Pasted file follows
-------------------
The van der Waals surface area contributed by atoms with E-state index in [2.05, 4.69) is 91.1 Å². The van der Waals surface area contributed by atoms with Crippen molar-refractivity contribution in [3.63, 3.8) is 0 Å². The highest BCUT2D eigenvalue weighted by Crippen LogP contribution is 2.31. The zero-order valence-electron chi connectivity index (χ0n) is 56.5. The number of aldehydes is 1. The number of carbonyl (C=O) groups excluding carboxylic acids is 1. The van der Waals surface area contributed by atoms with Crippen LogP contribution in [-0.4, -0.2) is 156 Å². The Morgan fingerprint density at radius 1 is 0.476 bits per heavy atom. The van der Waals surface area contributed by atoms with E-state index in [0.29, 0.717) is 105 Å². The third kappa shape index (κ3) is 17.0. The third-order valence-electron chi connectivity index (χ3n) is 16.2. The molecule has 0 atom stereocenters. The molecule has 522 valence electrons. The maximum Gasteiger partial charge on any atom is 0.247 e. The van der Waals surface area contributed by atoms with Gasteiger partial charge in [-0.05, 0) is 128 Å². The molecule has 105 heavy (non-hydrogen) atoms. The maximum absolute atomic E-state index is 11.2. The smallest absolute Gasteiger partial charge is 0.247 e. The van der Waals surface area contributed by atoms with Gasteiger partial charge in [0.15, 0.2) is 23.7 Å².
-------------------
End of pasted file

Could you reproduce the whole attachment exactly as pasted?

The van der Waals surface area contributed by atoms with E-state index in [2.05, 4.69) is 91.1 Å². The van der Waals surface area contributed by atoms with Crippen molar-refractivity contribution in [3.63, 3.8) is 0 Å². The highest BCUT2D eigenvalue weighted by Crippen LogP contribution is 2.31. The zero-order valence-electron chi connectivity index (χ0n) is 56.5. The number of aldehydes is 1. The number of carbonyl (C=O) groups excluding carboxylic acids is 1. The van der Waals surface area contributed by atoms with Crippen LogP contribution in [-0.4, -0.2) is 156 Å². The Morgan fingerprint density at radius 1 is 0.476 bits per heavy atom. The van der Waals surface area contributed by atoms with E-state index in [0.29, 0.717) is 105 Å². The third kappa shape index (κ3) is 17.0. The third-order valence-electron chi connectivity index (χ3n) is 16.2. The molecule has 0 atom stereocenters. The molecule has 522 valence electrons. The maximum Gasteiger partial charge on any atom is 0.247 e. The van der Waals surface area contributed by atoms with Gasteiger partial charge in [-0.05, 0) is 128 Å². The molecule has 105 heavy (non-hydrogen) atoms. The maximum absolute atomic E-state index is 11.2. The smallest absolute Gasteiger partial charge is 0.247 e. The van der Waals surface area contributed by atoms with Gasteiger partial charge in [0.15, 0.2) is 23.7 Å².